Non-Pareils

Beginning today we are adding a new, irregular feature to Quiddity. We call it “Non-Pareils” which is French for something without parallel, that is to say, without an equal.

Because we feel shame when we teach writers the form of careful thought, many people make a living as writers who are incapable of properly ordering a complex thought.

To help our readers, we will inattentively and carelessly grab samples of such inattentive and careless writing (which we can do because it is so easy, demanding little care or attention) and post them on this blog.

Then you will have the opportunity to pareil the non-pareils. Can you imagine how much fun we’re destined to experience?

Here’s non-pareil #1 and it’s a little tricky, though certainly not diabolic:

Obama defeated John McCain by winning the black vote 24 to one, the Hispanic vote two to one and taking a larger share of the white vote, 44 percent, than did John Kerry or Al Gore.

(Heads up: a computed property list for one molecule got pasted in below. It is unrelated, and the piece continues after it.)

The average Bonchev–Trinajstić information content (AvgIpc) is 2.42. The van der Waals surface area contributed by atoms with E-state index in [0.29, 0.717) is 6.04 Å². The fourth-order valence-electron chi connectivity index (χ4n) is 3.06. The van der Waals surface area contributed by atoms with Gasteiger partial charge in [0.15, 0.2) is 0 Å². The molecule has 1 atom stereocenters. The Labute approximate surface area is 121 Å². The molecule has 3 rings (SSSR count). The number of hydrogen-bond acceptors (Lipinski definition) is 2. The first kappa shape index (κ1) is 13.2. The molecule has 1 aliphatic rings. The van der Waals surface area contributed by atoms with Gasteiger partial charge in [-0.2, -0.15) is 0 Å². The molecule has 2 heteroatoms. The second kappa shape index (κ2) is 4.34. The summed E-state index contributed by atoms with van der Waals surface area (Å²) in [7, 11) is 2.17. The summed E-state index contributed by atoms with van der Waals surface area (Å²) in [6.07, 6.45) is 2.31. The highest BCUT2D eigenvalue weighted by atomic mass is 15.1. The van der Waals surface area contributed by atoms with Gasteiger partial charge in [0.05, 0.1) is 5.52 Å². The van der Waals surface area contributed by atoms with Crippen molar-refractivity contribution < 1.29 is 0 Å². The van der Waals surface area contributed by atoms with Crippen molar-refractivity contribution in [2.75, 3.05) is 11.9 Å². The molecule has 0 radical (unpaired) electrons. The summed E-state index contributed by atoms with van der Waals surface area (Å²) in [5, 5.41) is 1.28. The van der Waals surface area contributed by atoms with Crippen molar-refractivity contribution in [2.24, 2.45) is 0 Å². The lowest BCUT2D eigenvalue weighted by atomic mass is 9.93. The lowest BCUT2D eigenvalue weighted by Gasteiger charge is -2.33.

What’s non-pareil about this? How would you fix it?

If that excites you and you want another nibbler, I’ll give you this bonus sample from the US Air web site, though it’s quite a bit easier:

You can either buy a choice seat or we’ll assign you a free seat at the airport.

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4 Responses

  1. I thought that the “you” was buying a seat on an airplane but I noticed that the free seat was at the airport(?).

  2. Nice analysis Chris. You show how something as simple as a clear thought can make it harder for people to manipulate us!

    Ah, freedom!!

    thanks.

  3. Oooh- yes, this is fun! The problem in the first is that the first two numbers (Black and Hispanic vote) reflect the percentage of the vote that went to President Obama. instead of John McCain. Then they make the switcheroo, and make the last number a comparison only among Democrats. One also assumes that the first two numbers refer to the general election, whereas the final number can only refer to primaries when all those Democrats were still around. Very tricky…

    The second switches subjects on us, and makes it confusing in the process. The Subject begins as “you”, and without warning changes to “we” mid stream.

    If we could teach our students to follow through on their parallel constructions, we would automatically help them to outperfom a huge section of the population!

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